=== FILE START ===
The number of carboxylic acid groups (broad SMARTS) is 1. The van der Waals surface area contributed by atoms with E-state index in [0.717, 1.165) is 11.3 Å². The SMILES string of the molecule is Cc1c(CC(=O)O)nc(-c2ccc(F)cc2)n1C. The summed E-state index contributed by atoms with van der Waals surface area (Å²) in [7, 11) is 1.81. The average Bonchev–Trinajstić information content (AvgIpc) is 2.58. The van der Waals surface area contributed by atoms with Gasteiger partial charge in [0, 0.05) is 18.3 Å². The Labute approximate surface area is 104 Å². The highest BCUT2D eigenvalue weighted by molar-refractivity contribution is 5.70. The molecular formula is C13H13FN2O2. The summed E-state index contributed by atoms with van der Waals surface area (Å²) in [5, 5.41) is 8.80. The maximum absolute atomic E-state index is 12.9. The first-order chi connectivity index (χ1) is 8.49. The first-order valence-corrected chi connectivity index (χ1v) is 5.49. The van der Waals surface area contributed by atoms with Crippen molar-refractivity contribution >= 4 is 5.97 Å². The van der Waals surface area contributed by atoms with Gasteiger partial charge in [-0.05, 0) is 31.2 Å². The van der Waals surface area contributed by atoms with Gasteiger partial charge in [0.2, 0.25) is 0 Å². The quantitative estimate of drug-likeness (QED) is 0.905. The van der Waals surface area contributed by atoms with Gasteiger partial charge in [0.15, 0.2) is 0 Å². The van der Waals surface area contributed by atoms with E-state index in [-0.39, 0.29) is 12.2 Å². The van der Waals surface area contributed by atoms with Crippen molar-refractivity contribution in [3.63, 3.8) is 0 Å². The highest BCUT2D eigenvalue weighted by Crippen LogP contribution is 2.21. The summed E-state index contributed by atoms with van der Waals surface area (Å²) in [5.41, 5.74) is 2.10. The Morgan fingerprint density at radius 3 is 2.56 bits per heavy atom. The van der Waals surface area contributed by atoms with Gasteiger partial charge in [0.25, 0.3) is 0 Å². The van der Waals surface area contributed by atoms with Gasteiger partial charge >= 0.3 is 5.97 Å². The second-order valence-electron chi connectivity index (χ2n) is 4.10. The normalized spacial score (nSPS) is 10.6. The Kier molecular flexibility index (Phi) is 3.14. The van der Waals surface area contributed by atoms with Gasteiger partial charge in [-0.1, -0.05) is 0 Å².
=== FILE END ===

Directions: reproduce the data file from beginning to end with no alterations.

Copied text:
The number of carboxylic acid groups (broad SMARTS) is 1. The van der Waals surface area contributed by atoms with E-state index in [0.717, 1.165) is 11.3 Å². The SMILES string of the molecule is Cc1c(CC(=O)O)nc(-c2ccc(F)cc2)n1C. The summed E-state index contributed by atoms with van der Waals surface area (Å²) in [7, 11) is 1.81. The average Bonchev–Trinajstić information content (AvgIpc) is 2.58. The van der Waals surface area contributed by atoms with Gasteiger partial charge in [0, 0.05) is 18.3 Å². The Labute approximate surface area is 104 Å². The highest BCUT2D eigenvalue weighted by molar-refractivity contribution is 5.70. The molecular formula is C13H13FN2O2. The summed E-state index contributed by atoms with van der Waals surface area (Å²) in [5, 5.41) is 8.80. The maximum absolute atomic E-state index is 12.9. The first-order chi connectivity index (χ1) is 8.49. The first-order valence-corrected chi connectivity index (χ1v) is 5.49. The van der Waals surface area contributed by atoms with Crippen molar-refractivity contribution >= 4 is 5.97 Å². The van der Waals surface area contributed by atoms with Gasteiger partial charge in [-0.05, 0) is 31.2 Å². The van der Waals surface area contributed by atoms with Gasteiger partial charge in [0.2, 0.25) is 0 Å². The quantitative estimate of drug-likeness (QED) is 0.905. The van der Waals surface area contributed by atoms with Gasteiger partial charge in [0.15, 0.2) is 0 Å². The van der Waals surface area contributed by atoms with E-state index in [-0.39, 0.29) is 12.2 Å². The van der Waals surface area contributed by atoms with Crippen molar-refractivity contribution in [3.63, 3.8) is 0 Å². The highest BCUT2D eigenvalue weighted by Crippen LogP contribution is 2.21. The summed E-state index contributed by atoms with van der Waals surface area (Å²) in [5.41, 5.74) is 2.10. The Morgan fingerprint density at radius 3 is 2.56 bits per heavy atom. The van der Waals surface area contributed by atoms with Gasteiger partial charge in [0.25, 0.3) is 0 Å². The van der Waals surface area contributed by atoms with Gasteiger partial charge >= 0.3 is 5.97 Å². The second-order valence-electron chi connectivity index (χ2n) is 4.10. The normalized spacial score (nSPS) is 10.6. The Kier molecular flexibility index (Phi) is 3.14. The van der Waals surface area contributed by atoms with Gasteiger partial charge in [-0.1, -0.05) is 0 Å².